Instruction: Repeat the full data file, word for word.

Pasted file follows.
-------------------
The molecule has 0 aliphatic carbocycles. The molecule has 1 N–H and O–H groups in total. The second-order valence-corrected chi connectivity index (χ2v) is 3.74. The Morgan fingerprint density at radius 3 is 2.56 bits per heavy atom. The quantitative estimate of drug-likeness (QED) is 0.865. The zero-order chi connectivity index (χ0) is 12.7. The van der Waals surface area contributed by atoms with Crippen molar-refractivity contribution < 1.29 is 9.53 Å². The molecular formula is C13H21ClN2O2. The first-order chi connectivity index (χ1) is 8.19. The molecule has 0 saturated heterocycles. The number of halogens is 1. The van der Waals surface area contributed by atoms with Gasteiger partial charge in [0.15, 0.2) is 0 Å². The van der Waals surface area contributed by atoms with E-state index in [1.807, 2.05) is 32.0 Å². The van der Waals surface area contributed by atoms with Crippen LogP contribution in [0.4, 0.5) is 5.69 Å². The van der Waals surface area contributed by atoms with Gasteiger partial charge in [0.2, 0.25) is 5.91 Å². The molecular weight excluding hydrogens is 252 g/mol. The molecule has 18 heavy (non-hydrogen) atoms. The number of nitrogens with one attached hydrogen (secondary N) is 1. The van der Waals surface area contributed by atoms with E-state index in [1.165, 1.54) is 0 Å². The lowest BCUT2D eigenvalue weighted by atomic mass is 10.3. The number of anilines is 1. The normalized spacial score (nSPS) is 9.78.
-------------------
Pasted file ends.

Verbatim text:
The molecule has 0 aliphatic carbocycles. The molecule has 1 N–H and O–H groups in total. The second-order valence-corrected chi connectivity index (χ2v) is 3.74. The Morgan fingerprint density at radius 3 is 2.56 bits per heavy atom. The quantitative estimate of drug-likeness (QED) is 0.865. The zero-order chi connectivity index (χ0) is 12.7. The van der Waals surface area contributed by atoms with Crippen molar-refractivity contribution < 1.29 is 9.53 Å². The molecular formula is C13H21ClN2O2. The first-order chi connectivity index (χ1) is 8.19. The molecule has 0 saturated heterocycles. The number of halogens is 1. The van der Waals surface area contributed by atoms with Gasteiger partial charge in [0.15, 0.2) is 0 Å². The van der Waals surface area contributed by atoms with E-state index in [1.807, 2.05) is 32.0 Å². The van der Waals surface area contributed by atoms with Crippen LogP contribution in [0.4, 0.5) is 5.69 Å². The van der Waals surface area contributed by atoms with Gasteiger partial charge in [0.2, 0.25) is 5.91 Å². The molecular weight excluding hydrogens is 252 g/mol. The molecule has 18 heavy (non-hydrogen) atoms. The number of nitrogens with one attached hydrogen (secondary N) is 1. The van der Waals surface area contributed by atoms with E-state index in [1.165, 1.54) is 0 Å². The lowest BCUT2D eigenvalue weighted by atomic mass is 10.3. The number of anilines is 1. The normalized spacial score (nSPS) is 9.78.